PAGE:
In all of Disney’s work, the one film that is most likely to replicate a bad acid trip is 1951’s Alice In Wonderland. Not that I’ve ever experienced an acid trip, bad or otherwise, but it almost perfectly represents what one might expect of such an event taking place. One weird situation takes place after another, starting with Alice finding her way into Wonderland and having to choose between a Drink Me/Eat Me combo that puts fast food restaurants to shame. From there she meets the grinning Cheshire Cat, a smoking caterpillar, Tweedle-Dum and Tweedle-Dee, The Mad Hatter and, of course, the Queen of Hearts. It’s more a series of vignettes than an overarching narrative.
It also happens to be a thoroughly enjoyable romp through Wonderland as Alice encounters each of these characters, amongst others. It’s a story that travels along at quite an impressive pace and despite never progressing beyond its basic premise of watching Alice traverse from Point A to Point B, it still does its job admirably. Besides which, it’s not really about the story but it’s the journey, a potent metaphor for the journey we all go on when growing up and finding our place in the world. Alice is a clear outsider in Wonderland and, potentially, back in the real world too, and yet she still manages to find a place for herself before returning home, finding a sense of purpose amongst the madness. Was it all just the dream of an imaginative privileged girl? In many respects it doesn’t matter. There’s something for everyone to take away whether you are five or fifty five.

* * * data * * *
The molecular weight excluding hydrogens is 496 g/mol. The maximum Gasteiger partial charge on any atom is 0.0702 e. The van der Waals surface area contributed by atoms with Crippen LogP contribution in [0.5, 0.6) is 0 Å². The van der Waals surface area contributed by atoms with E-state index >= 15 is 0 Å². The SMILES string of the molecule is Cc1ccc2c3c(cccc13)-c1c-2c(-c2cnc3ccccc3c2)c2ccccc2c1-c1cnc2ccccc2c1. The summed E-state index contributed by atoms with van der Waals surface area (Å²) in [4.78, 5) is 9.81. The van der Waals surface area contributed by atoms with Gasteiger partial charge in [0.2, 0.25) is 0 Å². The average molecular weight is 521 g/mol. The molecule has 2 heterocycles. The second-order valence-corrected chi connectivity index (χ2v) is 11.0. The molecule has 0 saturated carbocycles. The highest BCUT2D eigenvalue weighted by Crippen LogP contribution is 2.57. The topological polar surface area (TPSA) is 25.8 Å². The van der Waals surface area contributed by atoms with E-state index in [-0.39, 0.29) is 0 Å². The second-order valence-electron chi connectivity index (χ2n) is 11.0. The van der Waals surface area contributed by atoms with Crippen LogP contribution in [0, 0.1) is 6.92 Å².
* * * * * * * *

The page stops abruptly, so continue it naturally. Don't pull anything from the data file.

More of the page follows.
It goes without saying that the animation is sublime, the voice work is impressive, and it’s occasionally difficult to believe that such a high quality piece of work was made so long ago. Watching the Blu-Ray edition, if you ignore the non-widescreen presentation you would almost think that it had been made quite recently. It’s a testament to the creativity and skill of the Disney studio animators that it can still look this impressive decades later. If only every studio went to such efforts to preserve their films, we would be far better off and wouldn’t have to complain about shoddy DVD transfers.
The morality tales offered are perfect for a younger audience. The angry Queen of Hearts has everything she could hope for and yet is punished, ultimately, for being so incredibly horrible to all those around her. Then there are the more subtle moments, such as the caterpillar becoming what in A Bug’s Life would be described as a beautiful butterfly. If you’re feeling ugly and cumbersome, you may still turn into an emotionally/physically balanced individual. And of course there is Alice’s journey which, as previously discussed, is rife with thematic concepts.
It’s safe to ignore Tim Burton’s moderately entertaining live action reboot/reimagining, even despite the epic presence of Alan Rickman in that film. This 1951 animated version does the job it needs to. It is, quite frankly, a work of art.